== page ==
Healthcare.gov falls short – payers wring their hands.
HIT: Healthcare.gov registration numbers, especially for young, immortals were below expectations and initially, payers were quite vocal about this issue. But their concerns regarding higher medical loss ratios (MLRs) for the newly insured were mostly unfounded and in the second round of Healthcare.gov enrollment, overall premium increases have seen only very modest increases as competition grows.
Our batting average was an impressive .750 for these 2014 predictions, though one could readily argue that we received nothing but slow, easy pitches so such an average should come as no surprise.
My own reflection of these predictions – well we just didn’t stretch as far as I would have liked. Looking at them now, they just don’t seem all that profound. Our next post will look ahead to 2015 wherein we will make a few more bolder predictions – Stay Tuned.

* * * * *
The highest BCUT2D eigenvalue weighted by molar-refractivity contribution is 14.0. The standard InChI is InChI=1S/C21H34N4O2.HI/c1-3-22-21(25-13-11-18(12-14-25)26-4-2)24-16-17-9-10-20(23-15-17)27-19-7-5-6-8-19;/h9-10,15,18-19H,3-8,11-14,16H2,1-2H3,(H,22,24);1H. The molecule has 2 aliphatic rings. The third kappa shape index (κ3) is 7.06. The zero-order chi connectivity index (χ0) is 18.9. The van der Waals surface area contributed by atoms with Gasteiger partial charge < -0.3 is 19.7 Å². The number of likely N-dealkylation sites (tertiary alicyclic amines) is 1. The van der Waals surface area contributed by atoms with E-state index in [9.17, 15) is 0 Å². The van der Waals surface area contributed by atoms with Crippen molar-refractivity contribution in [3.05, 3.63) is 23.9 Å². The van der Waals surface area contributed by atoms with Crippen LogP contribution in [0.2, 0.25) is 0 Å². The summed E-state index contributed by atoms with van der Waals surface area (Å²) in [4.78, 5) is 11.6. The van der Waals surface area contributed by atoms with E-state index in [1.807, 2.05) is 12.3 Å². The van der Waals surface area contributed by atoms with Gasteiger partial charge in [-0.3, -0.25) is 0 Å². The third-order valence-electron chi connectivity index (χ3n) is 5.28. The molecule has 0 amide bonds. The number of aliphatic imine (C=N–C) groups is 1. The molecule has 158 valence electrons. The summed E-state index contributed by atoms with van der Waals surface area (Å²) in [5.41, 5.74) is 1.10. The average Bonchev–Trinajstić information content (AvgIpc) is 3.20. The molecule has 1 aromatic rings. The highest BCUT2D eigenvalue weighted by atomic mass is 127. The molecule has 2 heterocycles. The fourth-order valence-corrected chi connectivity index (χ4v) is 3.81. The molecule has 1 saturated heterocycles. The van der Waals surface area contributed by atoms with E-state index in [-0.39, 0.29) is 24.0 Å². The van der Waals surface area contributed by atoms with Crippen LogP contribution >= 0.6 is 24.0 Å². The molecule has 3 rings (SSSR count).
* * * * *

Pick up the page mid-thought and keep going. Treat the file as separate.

Pretty darned good predicting, Team Chilmark. No disagreement here. One comment on “Limitations of deployed HIE becomes increasingly apparent”. I agree with your assessment as a general characterization. However, here at the Indiana Health Information Exchange (trying to stand *humbly* as a model of what is possible) we have been sharing aggregated, standards-based longitudinal patient records with our participants for 20 years. In recent years, we’ve been able to share auto-queried structured data into some (sophisticated) customers EHRs. Not bragging…we have a long way to go in expanding adoption and use cases. Just offering a hopefully encouraging example to any discouraged HIE warriors.
Thanks for the comment John. Do agree with you that there are a few Exchanges out there doing exemplary work. IHIE is certainly one of them and I would also add Inland Health in California as another example. But unfortunately, you, Inland and a few others are more exceptions to the rule – just wish more of your Exchange brethren would follow your example(s) rather than twaddle.